(Editor's note: This story contains language that may be offensive to some readers.)
I love Tank Carder – as a football player.
He was one of the true gems of our historic football tradition at TCU before graduating last year. In particular, I remember his 2010 All-American season concluding with his historic leap in the Rose Bowl deflecting what would be an easy game tying pass in one of TCU’s most historic wins, and leading him to being named the Defensive Player of the Game.
I won’t ever forget it and if you had the spectacular opportunity to see it – neither would you.
Nonetheless, I have stumbled upon a dilemma which forces me to challenge my affinity for our beloved football hero as of late, and quite honestly, it deeply saddens me, for there is now a conflict between my belief that Carder is both a great athlete and an ethical leader.
On Nov. 26, in response to a tweet from the “Because I’m a Guy” twitter account that stated, “Trying to betray all your teammates as soon as the game ends,” Carder, who currently plays for the Cleveland Browns of the NFL, lambasted the user by reacting, “unfollowed… your [sic] a faggot for that."
He has since indicated, by later tweets, that he believed the user was referencing team sports and has deleted that specific Tweet from his account. Shortly afterward, he was verbally attacked by Browns fans, TCU fans and people all over the country.
He responded to these criticisms with Tweets such as “stay unapologetically strong” and “yea they all getting butt hurt, and they are just chiming in…” Although Carder has since apologized for his actions, in many ways they look like non-apologies.
Now, I don’t know Tank Carder. I’ve never met him and won’t attempt to make a judgment call on his personality and convictions. But what I will say is this: no person, whether a student, an actor, a lawyer, a judge or professional football player should feel that they have the right to use language that clearly, though perhaps negligently, attacks and hurts a community of people.
Contrary to Carder’s later statement that it is “just a word,” it is not just a word. Although I myself am a heterosexual male and have never been called a “faggot," many people, including myself, believe that using this word is no different than using a racist or prejudiced term to call a Mexican-American a "wetback," an Asian-American a "chink," an African-American a "nigger" or a woman a "bitch" or "slut."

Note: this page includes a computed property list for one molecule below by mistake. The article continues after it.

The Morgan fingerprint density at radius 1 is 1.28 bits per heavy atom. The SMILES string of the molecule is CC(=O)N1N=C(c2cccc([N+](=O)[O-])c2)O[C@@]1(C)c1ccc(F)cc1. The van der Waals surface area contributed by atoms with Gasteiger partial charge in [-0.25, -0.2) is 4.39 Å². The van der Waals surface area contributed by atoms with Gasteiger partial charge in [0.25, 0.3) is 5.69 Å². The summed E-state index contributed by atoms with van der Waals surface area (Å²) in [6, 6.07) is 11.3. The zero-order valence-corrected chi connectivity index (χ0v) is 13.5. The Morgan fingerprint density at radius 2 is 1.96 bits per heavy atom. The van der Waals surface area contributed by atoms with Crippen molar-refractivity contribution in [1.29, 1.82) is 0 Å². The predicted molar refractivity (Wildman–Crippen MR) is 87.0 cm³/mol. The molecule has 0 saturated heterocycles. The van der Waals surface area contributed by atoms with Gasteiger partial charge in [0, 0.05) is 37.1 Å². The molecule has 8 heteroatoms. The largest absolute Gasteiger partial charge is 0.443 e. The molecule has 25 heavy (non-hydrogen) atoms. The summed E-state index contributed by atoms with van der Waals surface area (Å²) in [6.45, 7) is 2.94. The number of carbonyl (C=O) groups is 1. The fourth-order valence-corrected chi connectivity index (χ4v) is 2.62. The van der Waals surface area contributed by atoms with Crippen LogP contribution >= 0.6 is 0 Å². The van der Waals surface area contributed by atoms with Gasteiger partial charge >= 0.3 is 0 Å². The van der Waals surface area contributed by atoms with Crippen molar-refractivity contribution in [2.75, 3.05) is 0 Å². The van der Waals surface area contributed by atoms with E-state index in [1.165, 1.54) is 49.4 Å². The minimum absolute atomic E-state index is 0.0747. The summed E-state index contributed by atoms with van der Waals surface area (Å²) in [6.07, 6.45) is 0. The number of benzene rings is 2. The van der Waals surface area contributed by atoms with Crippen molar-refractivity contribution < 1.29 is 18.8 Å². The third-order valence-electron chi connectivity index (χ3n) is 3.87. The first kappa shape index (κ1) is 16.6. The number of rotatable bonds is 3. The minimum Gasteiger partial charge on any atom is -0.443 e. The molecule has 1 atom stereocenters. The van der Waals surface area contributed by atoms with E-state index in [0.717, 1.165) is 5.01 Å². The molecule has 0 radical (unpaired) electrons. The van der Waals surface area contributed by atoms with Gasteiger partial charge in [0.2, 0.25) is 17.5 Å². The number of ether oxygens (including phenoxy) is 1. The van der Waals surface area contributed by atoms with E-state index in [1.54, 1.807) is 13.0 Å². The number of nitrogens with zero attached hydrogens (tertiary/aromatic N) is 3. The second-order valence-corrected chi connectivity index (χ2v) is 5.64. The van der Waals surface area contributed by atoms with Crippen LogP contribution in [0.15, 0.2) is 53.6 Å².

In each case there is a stinging effect; the word "faggot" is what is commonly deemed to be a “sexually prejudiced term;” it perpetuates that the other is inferior. It is utilized to, even if unintentionally, dehumanize an individual, to take from them their humanity and attribute to them something different than what they are – a person, a living, breathing human being.
Even though Carder’s statement was not directed at any individual for whom he believed was homosexual, the stinging effect still was and is present amongst all those read it and felt it – homosexual or not.
Ultimately, what I believe has occurred, in regards to the outcry against Carder, is a valuable lesson. I wish absolutely no ill will to him, in any physical or psychological sense.
What I do believe is that Carder will learn from his mistake here, as it was not an innocent one. He now faces the wrath of disappointed and angry fans and has likely lost any LGBTQ fan base that he may have had at the time, along with a long conversation with the NFL and GLAAD, the Gay and Lesbian Alliance Against Defamation.
Now, I do not believe either will change his disposition that he doesn't “agree with being gay or lesbian” but I do believe that this entire series of events will prompt Carder to be more respectful of the LGBTQ community – or at least in public.
Moreover, I hope that the TCU community becomes aware of this incident and takes into perspective how seemingly harmless language hurts others and what the ramifications are of using the them.
Jonathan L. Davis is a senior political science and psychology double major from Niagara Falls, Ontario, Canada.